I'm definitely a mutant, but surely I'm not the only mutant-human hybrid surprised to learn that concealer goes on AFTER foundation. Next you'll tell me that you're supposed to do eyeshadow FIRST? (You are.)
Makeup schmakeup. Schlemiel, Schlimazel, Hasenpfeffer Incorporated. Makeup is the greatest thing ever, or the biggest con of all time, technically both. Regardless, there's rules to the great bag of tricks we call armoring up, and you should know them, even if it's just to break them, even if it's just to be the slickest new face-haver that can't actually just give yourself a new face.
As someone who has only ever had one solid foot perched gingerly in the makeup aisle, I can tell you that the following things have blown my mind when it comes to learning about makeup, many of which I have only learned more recently than I care to reveal:
- The difference primer makes
- The difference moisturizer makes
- The difference eyeshadow primer makes
- The difference tinted moisturizer makes
- BB creams, wtf.
Remember we learned collectively as humans that you could dab white sparkly eyeshadow in the corner of your eyes and become alienesquely alluring? Ga-zowa.
The way many of us first learn makeup is basically folklore — traditions passed down to us by our mothers or sisters or culture or giant Barbie heads, for better or for worse. Once, I stole my very olive-skinned older sister's foundation and slathered it onto my pale face one morning in terrible light before school in the 8th grade, and learned the three-shades-darker way about the true meaning of base face from literally everyone I encountered all day long.
I now have a slightly better grasp of the mechanics of makeup application, and so I am easily impressed by places in Los Angeles like Blushington where you can get your makeup done by someone who knows immediately what to do about your nonexistent eyebrows. Which is why I'm so easily mind-melted about learning the proper order to put makeup on. To a lot of people, it seems intuitive — foundation first, THEN concealer, because it covers up all the stuff your foundation didn't. But overthinky people such as myself can tell you that it also seems just as logical to put on concealer over all readily obvious spots, and then fill in the rest with the lighter coverage of foundation. Who is to say? And why? No really, why?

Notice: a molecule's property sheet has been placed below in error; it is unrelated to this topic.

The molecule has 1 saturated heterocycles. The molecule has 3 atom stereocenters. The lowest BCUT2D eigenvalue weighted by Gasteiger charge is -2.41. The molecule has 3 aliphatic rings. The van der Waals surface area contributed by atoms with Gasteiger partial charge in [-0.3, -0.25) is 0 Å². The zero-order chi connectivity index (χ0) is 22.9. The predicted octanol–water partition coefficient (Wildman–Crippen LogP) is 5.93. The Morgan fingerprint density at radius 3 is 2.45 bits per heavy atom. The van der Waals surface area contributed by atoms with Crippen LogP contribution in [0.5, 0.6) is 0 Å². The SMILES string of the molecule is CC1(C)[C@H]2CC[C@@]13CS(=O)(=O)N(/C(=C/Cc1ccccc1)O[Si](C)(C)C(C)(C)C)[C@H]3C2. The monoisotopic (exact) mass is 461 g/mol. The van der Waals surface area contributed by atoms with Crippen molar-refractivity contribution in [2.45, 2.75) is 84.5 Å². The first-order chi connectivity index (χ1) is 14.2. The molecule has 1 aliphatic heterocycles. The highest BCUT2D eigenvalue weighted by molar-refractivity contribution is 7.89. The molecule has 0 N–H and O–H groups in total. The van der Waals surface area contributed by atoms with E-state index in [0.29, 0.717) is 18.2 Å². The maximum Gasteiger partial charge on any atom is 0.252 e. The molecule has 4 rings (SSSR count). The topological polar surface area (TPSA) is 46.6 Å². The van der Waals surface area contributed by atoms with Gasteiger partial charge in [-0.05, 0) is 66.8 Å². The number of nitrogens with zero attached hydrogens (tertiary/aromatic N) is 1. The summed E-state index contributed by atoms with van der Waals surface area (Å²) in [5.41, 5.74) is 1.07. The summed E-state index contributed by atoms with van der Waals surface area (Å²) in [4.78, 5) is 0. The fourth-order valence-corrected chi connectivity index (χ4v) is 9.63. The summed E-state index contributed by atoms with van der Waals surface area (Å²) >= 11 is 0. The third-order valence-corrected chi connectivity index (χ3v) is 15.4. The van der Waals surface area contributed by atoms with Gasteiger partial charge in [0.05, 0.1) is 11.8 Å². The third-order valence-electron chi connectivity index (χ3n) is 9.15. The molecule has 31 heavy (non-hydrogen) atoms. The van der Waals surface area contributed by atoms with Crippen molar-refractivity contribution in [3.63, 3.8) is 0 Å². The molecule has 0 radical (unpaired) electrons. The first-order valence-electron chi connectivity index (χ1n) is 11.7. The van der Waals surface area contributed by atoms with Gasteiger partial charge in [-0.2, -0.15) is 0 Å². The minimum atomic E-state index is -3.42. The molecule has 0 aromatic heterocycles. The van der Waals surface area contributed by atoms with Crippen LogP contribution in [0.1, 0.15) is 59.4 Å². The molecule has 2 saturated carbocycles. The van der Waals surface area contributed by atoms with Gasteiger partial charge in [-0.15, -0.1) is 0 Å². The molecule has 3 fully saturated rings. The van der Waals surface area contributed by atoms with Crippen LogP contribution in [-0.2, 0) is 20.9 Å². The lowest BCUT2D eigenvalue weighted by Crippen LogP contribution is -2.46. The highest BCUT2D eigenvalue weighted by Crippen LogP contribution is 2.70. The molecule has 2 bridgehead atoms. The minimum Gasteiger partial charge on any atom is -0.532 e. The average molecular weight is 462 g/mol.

Likewise, primer is supposed to be a no-duh first step, but to me it's weird to think that you'd prime your face before putting on a tinted moisturizer, because shouldn't you let the moisturizing part sink into your skin rather than sit on top of the primer on top of your skin? Stop me before I get too far down this rabbit hole.
Today, I saw this guide at Gurl.com for what order you're supposed to apply makeuppy stuff.
- Setting powder
- Finishing powder
Uh, there's two powders? Jesus H. Powder.
Obviously, you can do whatever you want, but not before you become perplexed at this order over here that Real Simple suggests:
- Concealer for dark spots/circles
- Concealer for blemishes
- Powder (bronzing)
- Lip color
- Lip gloss
Uh, there's two concealers? Jesus H. Concealer.
Seriously, you can do whatever you want. Just end on the cheeks. Says Beautylish:
- Primer or moisturizer
- Eyes or Lips (eyes: shadow then liner then mascara; lips: balm then liner then lipstick then gloss
Oh, and did you know about
"easy mapping technique" for eyes? We know what conceal is, but what gods of diceyness would suggest we aim to illuminate, brighten and highlight different regions of the eye WHEN THOSE ARE ALL THE EXACT SAME THINGS I TELL YOU.
Illuminate: to supply or brighten with light
Brighten: to add more light to (something)
Highlight: to throw a strong light on
So how did you learn how to put on makeup?
Do you or don't you know these rules?
Why don't you?
And what order do you do your makeup in, and back it up with logic with the quickness.
Image via Getty.